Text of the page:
Survey highlights pandemic stressors, finds improving climate for many, but not all, underrepresented faculty
In 2022, a large majority of University of Wisconsin–Madison faculty who responded to a confidential survey indicated they feel respected by their colleagues, students and department leaders and are satisfied with their salaries and benefits, as well as the support they receive to teach and conduct research.
And even as their satisfaction with campus life lagged behind their majority peers, most faculty from historically underrepresented groups reported better relationships with their departments and the university than in previous years.
However, more than two years after COVID-19 necessitated a massive, yet largely temporary shift in how faculty teach and conduct research, many UW–Madison professors say the pandemic wrought a more permanent impact on their work life. In a new pandemic-related question on the long-running survey, 36% of campus faculty reported feeling less confident they will reach important career milestones like achieving tenure. Meanwhile, more than half of faculty have taken on “significant” caretaking duties during the pandemic, with the caretaking burden falling more heavily on women faculty.
These are among the findings from the latest in a set of surveys conducted over the last two decades by the university’s Women in Science & Engineering Leadership Institute (WISELI).
“WISELI has a number of initiatives designed to improve faculty diversity, equity and inclusion, and we first proposed this survey in order to track progress of what we were doing on campus,” says Jennifer Sheridan, executive director of WISELI. Sheridan has coordinated the recurring survey since its inception and is leading the analysis of the 2022 results.
Originally devised in 2003 to gauge how well the university was supporting the advancement of women and other underrepresented faculty in science, medicine and engineering, the Study of Faculty Worklife at UW–Madison has become an important tool for evaluating long-term shifts in the campus climate for faculty.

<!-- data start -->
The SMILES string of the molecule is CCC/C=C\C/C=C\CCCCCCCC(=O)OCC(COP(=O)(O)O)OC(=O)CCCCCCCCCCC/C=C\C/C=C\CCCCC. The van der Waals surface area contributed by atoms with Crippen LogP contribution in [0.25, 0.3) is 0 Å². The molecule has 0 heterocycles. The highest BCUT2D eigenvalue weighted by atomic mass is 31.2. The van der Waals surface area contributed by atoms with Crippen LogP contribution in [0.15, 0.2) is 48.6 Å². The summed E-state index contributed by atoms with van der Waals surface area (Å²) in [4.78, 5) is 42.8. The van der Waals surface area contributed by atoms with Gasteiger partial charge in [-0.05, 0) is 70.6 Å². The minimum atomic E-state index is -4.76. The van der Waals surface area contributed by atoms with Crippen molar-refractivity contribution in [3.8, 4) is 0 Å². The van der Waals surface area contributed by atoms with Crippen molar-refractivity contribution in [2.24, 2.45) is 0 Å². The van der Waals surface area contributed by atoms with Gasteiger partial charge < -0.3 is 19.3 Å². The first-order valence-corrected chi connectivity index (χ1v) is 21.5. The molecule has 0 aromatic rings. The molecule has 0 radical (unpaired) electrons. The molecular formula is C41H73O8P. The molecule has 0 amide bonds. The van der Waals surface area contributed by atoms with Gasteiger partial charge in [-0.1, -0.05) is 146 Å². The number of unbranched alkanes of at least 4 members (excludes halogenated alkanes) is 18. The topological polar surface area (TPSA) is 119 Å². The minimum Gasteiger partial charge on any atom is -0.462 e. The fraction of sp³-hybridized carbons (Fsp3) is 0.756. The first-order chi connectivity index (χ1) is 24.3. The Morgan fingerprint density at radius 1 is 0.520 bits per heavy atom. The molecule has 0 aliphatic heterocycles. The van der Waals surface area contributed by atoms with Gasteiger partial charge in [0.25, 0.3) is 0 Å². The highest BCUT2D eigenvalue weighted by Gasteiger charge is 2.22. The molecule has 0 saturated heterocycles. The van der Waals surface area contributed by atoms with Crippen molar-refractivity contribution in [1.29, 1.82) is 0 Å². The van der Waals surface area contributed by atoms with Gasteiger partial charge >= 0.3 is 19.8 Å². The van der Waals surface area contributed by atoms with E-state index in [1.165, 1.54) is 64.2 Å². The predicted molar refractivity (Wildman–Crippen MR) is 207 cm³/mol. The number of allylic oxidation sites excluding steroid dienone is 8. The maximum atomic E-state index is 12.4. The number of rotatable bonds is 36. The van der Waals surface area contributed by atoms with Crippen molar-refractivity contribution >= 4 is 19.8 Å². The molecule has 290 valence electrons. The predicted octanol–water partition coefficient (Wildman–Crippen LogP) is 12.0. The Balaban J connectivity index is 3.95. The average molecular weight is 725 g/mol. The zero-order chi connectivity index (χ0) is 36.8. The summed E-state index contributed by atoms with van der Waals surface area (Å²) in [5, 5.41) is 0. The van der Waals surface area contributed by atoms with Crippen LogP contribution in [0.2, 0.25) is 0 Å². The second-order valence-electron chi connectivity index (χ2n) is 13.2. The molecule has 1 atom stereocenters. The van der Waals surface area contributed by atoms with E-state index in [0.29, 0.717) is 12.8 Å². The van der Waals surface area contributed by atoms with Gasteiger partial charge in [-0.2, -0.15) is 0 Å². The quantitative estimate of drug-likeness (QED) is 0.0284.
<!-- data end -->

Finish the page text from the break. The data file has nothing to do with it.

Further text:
Across many indicators of department climate, such as “feeling my research and scholarship is valued by my colleagues,” “being treated with respect by my colleagues,” and “feeling like I ‘fit’ in my department,” women faculty, faculty of color and faculty with disabilities indicated improved satisfaction. Though gaps remain in the experiences of these groups compared to their majority counterparts, the gaps have decreased consistently since 2010.
An exception to this otherwise positive trend is that, on a number of indicators, LGBTQ+ faculty reported increasing dissatisfaction in campus work life in the 2022 survey relative to their peers. While the majority of these findings were not statistically significant, they represent a reversal of a long-term trend toward growing satisfaction that until recently had largely mirrored experiences reported by other underrepresented groups of faculty.
Sheridan stressed that the survey results require additional analysis, in part because of the relatively small size of some faculty groups. For instance, only about 5% of survey-takers identified as LGBTQ+, or around 65 faculty.
“That the gap (in satisfaction) between LGBTQ+ faculty and majority faculty appears to be getting bigger rather than smaller I find concerning,” says Sheridan. “I’m doing additional statistical work to understand the results more clearly.”
Another datapoint that suggests room for improvement centers on hostile and intimidating behavior. While significantly more faculty said they are familiar with the university’s protocols for responding to allegations of hostile and intimidating behavior than in previous years, fewer faculty think the process is effective.
Work-related stress also continues to be a top concern among faculty, especially as new stressors related to the pandemic have cropped up. More than 60% of faculty said their workload was too heavy, compared to 0.4% who said it was too light. Fewer than 40% of faculty said their workload felt “just right.”
Reducing stress was the top reason provided by faculty who considered leaving UW–Madison in the past year, with more than half saying they had considered leaving “to some extent” or “a great extent” to alleviate their stress.
“It used to be that salary was always the number one answer for intent to leave UW–Madison,” says Sheridan.
One workload bright spot: The average number of hours faculty reported working every week decreased slightly, from 57 to 55 hours.
About 1,200 faculty responded to the 2022 survey, or a little more than half of those who had the opportunity. The full report is available on the WISELI website, and a more complete report of the COVID impacts on faculty are set to be published by the end of the semester.